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Celebrating Jim Mullen

There’s probably no better place to find genuine warmth on a bitterly cold December evening than the 606, and no better occasion to savour it than the birthday gathering of a universallly liked and respected figure in British jazz, guitarist Jim Mullen (photo : Jeff Hardcastle/creative commons).

Jim Mullen inspires affection. A number of people who had hoped, expected to be there had found themselves and their trains and cars completely snow-bound. Nevertheless Matt Skelton had been able to assemble – in secrecy – an impressive line-up. A quadruple bill, no less.

A first set from Henry Lowther, Dave Cliff, Dave Green and Stu Butterfield had been and gone by the time I arrived. But the second. with Jim Mullen’s organ trio with Mike Gorman and Matt Skelton was pure pleasure. Mullen’s gentle way with the melody of You’ve Changed was special, beautiful poetic. There’s always a sense of line, a feeling of being unhurried, and of having something meaningful to say with every note. And final cadenza, bringing the whole band to a millimetre-perfect landing was memorable. But their is also inner strength in Mullen’s playing. The final number was Mike Gorman’s Smokescreen, a fast and furious 5/4 dispatched with ease, energy and a robust swagger.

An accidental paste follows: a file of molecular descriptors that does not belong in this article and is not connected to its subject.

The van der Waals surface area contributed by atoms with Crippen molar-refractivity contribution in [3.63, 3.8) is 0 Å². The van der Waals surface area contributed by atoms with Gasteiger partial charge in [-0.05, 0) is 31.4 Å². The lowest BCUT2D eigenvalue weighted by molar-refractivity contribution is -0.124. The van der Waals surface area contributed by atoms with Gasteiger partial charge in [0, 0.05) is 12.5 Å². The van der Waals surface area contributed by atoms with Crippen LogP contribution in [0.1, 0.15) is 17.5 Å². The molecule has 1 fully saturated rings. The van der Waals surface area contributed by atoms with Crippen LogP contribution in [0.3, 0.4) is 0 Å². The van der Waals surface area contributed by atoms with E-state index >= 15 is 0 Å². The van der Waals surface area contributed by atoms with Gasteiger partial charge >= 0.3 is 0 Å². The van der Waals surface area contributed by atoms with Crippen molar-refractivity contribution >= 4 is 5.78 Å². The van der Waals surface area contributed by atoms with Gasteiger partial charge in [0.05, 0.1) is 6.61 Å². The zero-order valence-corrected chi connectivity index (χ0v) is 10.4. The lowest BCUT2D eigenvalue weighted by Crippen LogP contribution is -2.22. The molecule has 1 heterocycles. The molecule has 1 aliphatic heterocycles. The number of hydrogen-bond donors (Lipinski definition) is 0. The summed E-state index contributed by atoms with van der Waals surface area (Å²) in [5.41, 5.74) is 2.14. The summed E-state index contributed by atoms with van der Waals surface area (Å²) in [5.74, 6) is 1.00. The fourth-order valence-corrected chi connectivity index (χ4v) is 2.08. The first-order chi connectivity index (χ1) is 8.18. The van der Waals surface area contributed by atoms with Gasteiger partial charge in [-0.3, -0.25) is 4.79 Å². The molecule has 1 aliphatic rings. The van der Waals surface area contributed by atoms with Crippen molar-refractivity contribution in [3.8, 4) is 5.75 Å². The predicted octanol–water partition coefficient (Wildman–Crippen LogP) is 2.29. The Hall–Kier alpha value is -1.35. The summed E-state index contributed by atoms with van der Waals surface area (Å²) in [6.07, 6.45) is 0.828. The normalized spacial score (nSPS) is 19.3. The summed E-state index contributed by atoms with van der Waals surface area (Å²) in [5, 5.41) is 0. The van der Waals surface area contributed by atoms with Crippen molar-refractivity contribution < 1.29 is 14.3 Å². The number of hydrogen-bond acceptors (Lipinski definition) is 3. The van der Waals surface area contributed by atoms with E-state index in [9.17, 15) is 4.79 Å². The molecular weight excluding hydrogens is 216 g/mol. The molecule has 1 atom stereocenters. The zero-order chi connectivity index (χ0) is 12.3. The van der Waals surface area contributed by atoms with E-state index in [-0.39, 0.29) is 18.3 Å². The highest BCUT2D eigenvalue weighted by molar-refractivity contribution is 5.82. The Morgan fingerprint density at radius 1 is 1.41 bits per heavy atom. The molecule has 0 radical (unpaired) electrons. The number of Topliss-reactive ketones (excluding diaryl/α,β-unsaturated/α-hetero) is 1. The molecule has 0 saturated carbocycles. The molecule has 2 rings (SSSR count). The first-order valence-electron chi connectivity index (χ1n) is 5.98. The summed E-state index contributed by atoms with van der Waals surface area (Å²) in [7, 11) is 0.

After the arrival, and the eating, of a massive birthday cake – a picture will appear here in due course ! – the third band of the night was Mark Nightingale on trombone, with much to enjoy in the contributions of Graham Harvey on piano, Mick Hutton bass and Ian Thomas, drums. Mullen joined them for a delightful and serene Stars Fell on Alabama, and an energetic Straight no Chaser.

The fourth set brought Bosco Oliveira and Curtis Stigers to the stand. Reports please???

Great to be reminded of the particular kind of warmth, affection and good humour that comes from the bandstand, and from the strong beating heart of a community of talented and dedicated people. It’s what a cold climate needs.

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